Madhusree Gangopadhyay joined IIT Hyderabad in January 2021 as a PhD student. She is currently working under the supervision of Professor Shashidhar Thatikonda and Dr. Aravind Kumar Rengan. She will be doing the microbial analysis, the assessment of ARBs & ARGs in sediment samples. Metagenomic analysis for both environmental samples & mesocosm studies will also be done by Madhusree. She received a B.Tech in Biotechnology from Neotia Institute of Technology Management and Science (West Bengal University of Technology affiliated). Afterwards she did her M.Tech in Biotechnology (Specialization in Medical Biotechnology) from IIT Hyderabad.
She is very much interested in microbiology and antimicrobial resistance always fascinates her. During one of her B.Tech projects, she worked on Ciprofloxacin resistance and there she grasped all the useful techniques related to microbiology. Other than that, she did two projects in Jadavpur University and Calcutta School of Tropical Medicine where she worked on Peritoneal sarcoma as well as microbiology. She is basically trained in several molecular biology, microbiology and cell biology techniques. While doing projects, she learned cloning, expression in bacterial cells, protein purification, protein engineering, EMSA, ELISA, mutagenesis study of proteins, characterization of proteins and DNA structure using CD spectrophotometer. She is equally interested in programming languages so she learned Python and R. She has also done courses on cell culture and learned electroporation, cell passaging, cryopreservation and other basic cell culture techniques.
Navami Koyande is currently working as a Junior Research Fellow under the guidance of Professor Shashidhar Thatikonda in the Department of Civil Engineering at the Indian Institute of Technology (IIT), Hyderabad. She completed a Bachelor’s degree in Science in Biotechnology from Vivekanand Education Society’s College of Arts, Science & Commerce, Mumbai (Affiliated to University of Mumbai). There, she did an undergraduate research project on “Study of variation in biofilm formation, haemolysis activity and pigment production by Pseudomonas aeruginosa under aerobic and anaerobic conditions.” Then, she completed her Masters of Science in Biotechnology from S.I.E.S. College of Arts, Science and Commerce (Autonomous) (Affiliated to University of Mumbai). The title of her dissertation project was “Analyzing the levels of LCN2 and xCT in the prolapsed rectal tissue region of Pkp3fl/fl;Apcmin; VillinCre mice”. In this project, she worked with colorectal cancer mouse models and analyzed the mRNA and protein levels of LCN2 and xCT, which have a critical role in protection against ROS in Plakophilin 3 knockout mice. During her dissertation, she gained experience in animal handling, various molecular biological techniques like PCR, Reverse Transcriptase PCR, Real Time PCR, DNA and RNA isolation, etc and various techniques like immunofluorescence staining and confocal microscopy, HPLC, spectrophotometry. She also obtained two short internships at the Food and Drug Administration (FDA) and Padmaja Aerobiologicals Pvt. LTD. (PAPL), where she became familiar with basic techniques used in the analysis of different samples and received training in some basic procedures for checking the purity of samples.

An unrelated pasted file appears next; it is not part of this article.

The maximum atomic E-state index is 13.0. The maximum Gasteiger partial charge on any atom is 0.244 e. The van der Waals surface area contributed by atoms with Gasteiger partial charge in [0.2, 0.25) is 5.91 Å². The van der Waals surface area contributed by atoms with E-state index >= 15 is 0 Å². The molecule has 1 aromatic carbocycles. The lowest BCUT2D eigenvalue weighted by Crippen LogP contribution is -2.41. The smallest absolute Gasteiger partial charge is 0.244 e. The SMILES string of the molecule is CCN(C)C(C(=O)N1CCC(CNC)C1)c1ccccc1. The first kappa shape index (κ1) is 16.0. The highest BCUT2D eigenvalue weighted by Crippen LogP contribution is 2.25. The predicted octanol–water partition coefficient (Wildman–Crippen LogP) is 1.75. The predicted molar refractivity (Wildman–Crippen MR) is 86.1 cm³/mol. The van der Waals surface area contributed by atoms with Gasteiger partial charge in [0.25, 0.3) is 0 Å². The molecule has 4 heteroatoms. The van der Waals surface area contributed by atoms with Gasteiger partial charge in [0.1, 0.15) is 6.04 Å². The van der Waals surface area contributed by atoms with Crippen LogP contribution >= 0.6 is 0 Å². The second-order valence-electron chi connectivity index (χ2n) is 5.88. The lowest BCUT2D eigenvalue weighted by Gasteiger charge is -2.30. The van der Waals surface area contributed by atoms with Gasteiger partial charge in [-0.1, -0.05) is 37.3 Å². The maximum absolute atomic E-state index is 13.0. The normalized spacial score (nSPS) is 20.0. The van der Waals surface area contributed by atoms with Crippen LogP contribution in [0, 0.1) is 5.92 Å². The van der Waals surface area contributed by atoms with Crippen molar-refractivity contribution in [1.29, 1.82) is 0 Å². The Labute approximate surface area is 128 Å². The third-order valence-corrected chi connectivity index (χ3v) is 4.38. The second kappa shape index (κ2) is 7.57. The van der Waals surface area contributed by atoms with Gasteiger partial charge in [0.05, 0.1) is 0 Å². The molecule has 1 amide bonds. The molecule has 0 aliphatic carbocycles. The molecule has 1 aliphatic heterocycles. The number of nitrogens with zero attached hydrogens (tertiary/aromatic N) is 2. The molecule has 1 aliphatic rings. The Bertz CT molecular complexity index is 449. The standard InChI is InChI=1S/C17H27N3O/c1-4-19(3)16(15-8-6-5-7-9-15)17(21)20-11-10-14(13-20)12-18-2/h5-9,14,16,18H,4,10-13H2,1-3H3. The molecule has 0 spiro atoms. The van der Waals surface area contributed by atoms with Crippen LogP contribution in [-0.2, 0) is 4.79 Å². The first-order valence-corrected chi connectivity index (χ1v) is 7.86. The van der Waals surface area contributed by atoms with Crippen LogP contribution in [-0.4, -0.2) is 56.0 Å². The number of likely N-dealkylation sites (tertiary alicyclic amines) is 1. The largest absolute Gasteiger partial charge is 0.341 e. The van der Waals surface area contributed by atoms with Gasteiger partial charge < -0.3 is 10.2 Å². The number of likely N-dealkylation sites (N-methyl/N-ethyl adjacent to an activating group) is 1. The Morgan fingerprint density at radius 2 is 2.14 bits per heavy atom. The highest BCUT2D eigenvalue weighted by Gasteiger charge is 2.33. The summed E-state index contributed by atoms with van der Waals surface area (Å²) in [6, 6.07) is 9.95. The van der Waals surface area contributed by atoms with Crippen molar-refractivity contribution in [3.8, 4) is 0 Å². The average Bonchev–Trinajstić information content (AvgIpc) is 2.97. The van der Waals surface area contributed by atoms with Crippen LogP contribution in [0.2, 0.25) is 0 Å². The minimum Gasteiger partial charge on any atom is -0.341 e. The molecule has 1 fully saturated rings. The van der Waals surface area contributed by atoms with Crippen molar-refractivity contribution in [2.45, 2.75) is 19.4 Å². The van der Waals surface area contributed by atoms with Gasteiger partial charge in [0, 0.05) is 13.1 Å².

Her research focus in the AMRflows project is in microbial analysis such as enumeration and isolation of bacteria and antibiotic sensitivity testing, assessment of ARBs & ARGs in water samples and finally metagenomic analysis for both environmental samples & mesocosm studies. Navami has always been fascinated by molecular biology and microbiology, so she is happy to apply these concepts now to solve the global issue of antimicrobial resistance.
Rupali Srivastava joined the IIT Hyderabad in January 2021 for her Ph.D. in the Department of Biomedical Engineering under the supervision of Dr Aravind Kumar Rengan and co-supervision of Professor Shashidhar Thatikonda. She graduated with a BSc with Chemistry and Biochemistry as major subjects from the University of Allahabad, Prayagraj, India. Her enthusiasm and research aptitude developed during her undergraduate studies. To move forward in research, Rupali then pursued a Masters of Science in Biochemistry from the University of Allahabad where she learnt the basics of various experimental techniques such as spectroscopic analysis of any substance, colorimetry and immunology techniques like Ouchterlony double immunodiffusion. She conducted her M.Sc. dissertation under the supervision of Dr Rakesh Kumar Mishra Centre for Cellular & Molecular Biology (CCMB) in Hyderabad where she performed a research project generating a DNA construct for the in vivo analysis of enhancer blocker function in zebrafish. During this project, Rupali learned various techniques such as recombinant DNA technology, Polymerase Chain reaction, Agarose gel electrophoresis, SDS PAGE, injection of recombinant plasmids in single-celled Zebrafish, in vitro transcription of Tol2, gel elution. She also tried to generate an attP construct for the in vivo analysis of enhancer blocker function in Drosophila melanogaster using overlap extension PCR. She qualified in the Graduate Aptitude Test in Engineering (GATE) in 2019 and 2020 in Life Science.